Full Time Faculty
Dr. Christine Kelly, PhD
 
Academic Background:
Christine Kelly received her Bachelor of Arts (BA) in 2005 from Dalhousie University and her Master of Arts (MA) in 2007 from the University of Manitoba. Her MA thesis research used qualitative methods to explore the role of organizational philosophies in shaping care interactions in two different organizations for people with disabilities. Dr. Kelly did her doctoral training at Carleton University in the School of Canadian Studies, receiving her degree in 2012. Her dissertation drew on feminist and disability theory and used qualitative methods to explore directly-funded home care in Ontario. This research found that directly-funded home care models change the meaning and practices of ‘care’ among disabled people and their attendants. This work warranted a Senate Medal upon graduation and was the basis for a full-length book titled Disability Politics and Care: The Challenge of Direct Funding (UBC Press, 2016).
 
Following her doctoral work, Dr. Kelly undertook postdoctoral training in the Institute of Population Health at the University of Ottawa funded by the Bruyère Centre for Learning, Research and Innovation in Long-term Care, studying a policy decision to standardize care worker education in Ontario. In 2014, Dr. Kelly was awarded a prestigious Banting Postdoctoral Fellowship, held in the Institute of Feminist and Gender Studies at the University of Ottawa. In this role, Dr. Kelly led a study exploring the role of youth in disability and health-related organizations funded by the Social Sciences and Humanities Research Council of Canada. In 2016, Dr. Kelly joined the Department of Community Health Sciences at the University of Manitoba as an Assistant Professor. She is cross-appointed with Disability Studies and is Research Affiliate with the Centre on Aging.
 
Research:
Informed by feminist and disability scholarship, Dr. Kelly’s program of research encompasses two areas: 
  1. the politics of care, explored through qualitative studies of continuing care, with particular expertise in ‘directly-funded,’ or ‘self-managed home care’ in Canada; and, 
  2. Canadian disability movements, in particular highlighting arts-based and radical mobilizing and the shifting landscape for non-profit disability organizations.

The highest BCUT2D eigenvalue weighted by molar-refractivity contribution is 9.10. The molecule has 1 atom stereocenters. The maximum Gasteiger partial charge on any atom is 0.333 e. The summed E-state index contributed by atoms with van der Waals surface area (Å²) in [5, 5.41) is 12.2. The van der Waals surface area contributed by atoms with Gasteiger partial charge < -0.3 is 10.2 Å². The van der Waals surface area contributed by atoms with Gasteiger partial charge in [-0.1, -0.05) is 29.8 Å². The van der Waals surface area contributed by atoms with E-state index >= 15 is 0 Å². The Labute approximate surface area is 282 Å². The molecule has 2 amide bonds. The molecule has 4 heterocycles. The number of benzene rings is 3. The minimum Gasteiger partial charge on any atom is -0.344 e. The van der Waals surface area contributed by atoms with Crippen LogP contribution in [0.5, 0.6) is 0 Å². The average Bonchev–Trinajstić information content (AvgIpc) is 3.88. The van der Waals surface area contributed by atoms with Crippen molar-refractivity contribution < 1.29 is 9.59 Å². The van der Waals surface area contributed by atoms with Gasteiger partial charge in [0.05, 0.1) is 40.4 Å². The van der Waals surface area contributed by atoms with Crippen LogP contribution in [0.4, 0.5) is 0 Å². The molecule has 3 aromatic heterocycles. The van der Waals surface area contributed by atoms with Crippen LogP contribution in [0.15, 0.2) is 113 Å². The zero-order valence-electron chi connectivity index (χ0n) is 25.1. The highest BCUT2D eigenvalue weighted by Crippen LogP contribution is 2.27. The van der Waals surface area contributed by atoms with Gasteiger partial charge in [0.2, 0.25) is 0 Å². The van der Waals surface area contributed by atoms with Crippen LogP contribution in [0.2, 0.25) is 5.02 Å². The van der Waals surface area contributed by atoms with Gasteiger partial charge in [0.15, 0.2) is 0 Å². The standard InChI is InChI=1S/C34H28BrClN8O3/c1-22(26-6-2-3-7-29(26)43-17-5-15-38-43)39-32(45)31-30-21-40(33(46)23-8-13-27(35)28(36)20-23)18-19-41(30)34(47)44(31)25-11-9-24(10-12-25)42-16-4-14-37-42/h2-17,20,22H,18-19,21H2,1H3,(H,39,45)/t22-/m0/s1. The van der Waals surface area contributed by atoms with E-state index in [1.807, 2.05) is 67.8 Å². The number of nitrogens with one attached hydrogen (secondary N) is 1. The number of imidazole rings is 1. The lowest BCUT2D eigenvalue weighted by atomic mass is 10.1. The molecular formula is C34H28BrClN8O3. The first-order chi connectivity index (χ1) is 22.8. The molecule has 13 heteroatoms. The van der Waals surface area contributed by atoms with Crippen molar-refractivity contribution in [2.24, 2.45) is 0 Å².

Dr. Kelly is published in journals such as Health & Social Care in the Community, Health Reform ObserverObservatoire des Réformes de Santé, Social Theory & Health, International Journal of Care and Caring, Canadian Journal of Disability Studies, and Critical Social Policy, among others. She has participated in media interviews and legal proceedings related to her research expertise.
 
In addition to her monograph, Dr. Kelly is co-editor (with Michael Orsini) of Mobilizing Metaphor: Art, Culture and Disability Activism in Canada (2016, UBC Press), a collection that considers the role of art and radical organizing in transforming contemporary Canadian disability movements. She is co-editor (with Katie Aubrecht and Carla Rice) of Aging/Disability Nexus (in-press, UBC Press), a collection that explores the theoretical, policy and empirical overlaps across aging and disability studies. Dr. Kelly is co-editor of UBC Press’s Disability Culture and Politics book series 

Drawing on feminist theory, disability studies and health equity, Dr. Kelly’s current work considers the intersections of aging and disability, evolving models of home care delivery, and the role of art in embodied social movements. Dr. Kelly leads a national study exploring directly-funded home care, funded by the Canadian Institutes of Health Research. For more information, see www.christinekelly.ca.

Student Opportunities:
Dr. Kelly is accepting students with complementary research interests for the MSc or PhD programs in the Department of Community Health Sciences. She often has research assistant positions available at the upper undergraduate or graduate level. Please contact Dr. Kelly to inquire about current opportunities or possible supervision.
  
Research Keywords:
Aging, Canada, continuing care, direct funding, disability studies, feminist theory, gender, health equity, health and social policy, home care, intersectionality, long-term care, qualitative methods, self-managed care

 

Dr. Christine Kelly
Assistant Professor

S108E-750 Bannatyne Avenue
University of Manitoba
Winnipeg MB  R3E 0W3 Canada

Phone: 204-975-7737
Fax: 204-789-3905
Email: Christine.Kelly@umanitoba.ca
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